Globe Editorial

Judgment Day: The next one could be worse

May 20, 2011

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Maybe you’re wondering whether to sell those Sox tickets you have for tomorrow. Harold Camping, a California-based radio host and head of the Family Radio network, has concluded, based on his version of biblical numerology, that tomorrow is Judgment Day. The faithful will be raptured up to heaven, while everyone else will face five months of fire, brimstone, and “Real Housewives’’ reruns leading up to the end of the world. To alert the public, Camping and his disciples have been handing out pamphlets and taking out ads around the world.

While Camping and his crew have been unusually aggressive, they aren’t the first to predict the end times, nor will they be the last. History is regularly punctuated with predictions about calamities, whether theological, economic, or environmental. Indeed, this is Camping’s second attempt; almost 20 years ago he predicted that the rapture would occur on Sept. 6, 1994.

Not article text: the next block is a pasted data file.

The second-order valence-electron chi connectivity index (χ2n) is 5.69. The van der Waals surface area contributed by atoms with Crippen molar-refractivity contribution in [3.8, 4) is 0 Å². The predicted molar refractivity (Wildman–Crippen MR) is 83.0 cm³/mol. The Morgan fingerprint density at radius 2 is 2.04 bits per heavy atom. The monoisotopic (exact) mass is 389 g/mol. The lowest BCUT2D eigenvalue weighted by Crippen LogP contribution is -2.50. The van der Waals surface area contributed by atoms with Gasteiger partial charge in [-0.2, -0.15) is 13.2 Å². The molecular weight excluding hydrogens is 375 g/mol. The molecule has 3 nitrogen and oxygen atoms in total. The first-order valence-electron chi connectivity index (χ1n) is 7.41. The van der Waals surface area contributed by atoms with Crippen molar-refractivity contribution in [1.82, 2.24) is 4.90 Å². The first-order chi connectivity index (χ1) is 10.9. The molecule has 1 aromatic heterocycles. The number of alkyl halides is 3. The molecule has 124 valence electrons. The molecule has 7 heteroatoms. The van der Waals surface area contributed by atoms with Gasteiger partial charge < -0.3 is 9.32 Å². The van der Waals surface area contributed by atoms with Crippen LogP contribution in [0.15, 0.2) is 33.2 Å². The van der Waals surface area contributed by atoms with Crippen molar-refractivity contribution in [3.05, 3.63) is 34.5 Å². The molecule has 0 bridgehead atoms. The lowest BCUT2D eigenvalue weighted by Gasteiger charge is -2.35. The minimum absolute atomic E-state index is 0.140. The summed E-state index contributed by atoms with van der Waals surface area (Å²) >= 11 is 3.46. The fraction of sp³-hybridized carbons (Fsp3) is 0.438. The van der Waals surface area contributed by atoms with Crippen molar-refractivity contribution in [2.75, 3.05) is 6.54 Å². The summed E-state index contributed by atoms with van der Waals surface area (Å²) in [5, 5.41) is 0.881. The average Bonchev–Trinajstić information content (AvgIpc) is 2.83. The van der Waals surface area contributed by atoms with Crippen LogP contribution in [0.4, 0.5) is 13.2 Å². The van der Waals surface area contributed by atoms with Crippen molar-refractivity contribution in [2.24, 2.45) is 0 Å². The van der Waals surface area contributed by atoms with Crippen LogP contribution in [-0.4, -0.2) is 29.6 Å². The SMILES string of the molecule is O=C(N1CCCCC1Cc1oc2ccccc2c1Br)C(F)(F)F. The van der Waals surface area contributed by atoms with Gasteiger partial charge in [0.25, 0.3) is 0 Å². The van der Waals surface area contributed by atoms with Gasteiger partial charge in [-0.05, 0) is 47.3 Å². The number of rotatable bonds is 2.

Despite his less than stellar track record, some of Camping’s disciples this time around have mortgaged their futures to get his message out. A married couple, both medical students, gave up internships in Orlando to spread the word in Bulgaria, while a former New York transit worker pumped $140,000 into ads plastered around that city. For some people, the universal human desire to be a part of epochal times — to stand at the center of history — is strong enough to overcome all skepticism.

And if tomorrow proves anticlimactic for Camping’s followers, well, there are other opportunities: The Mayan doomsday arrives, by some calculations, in December of next year.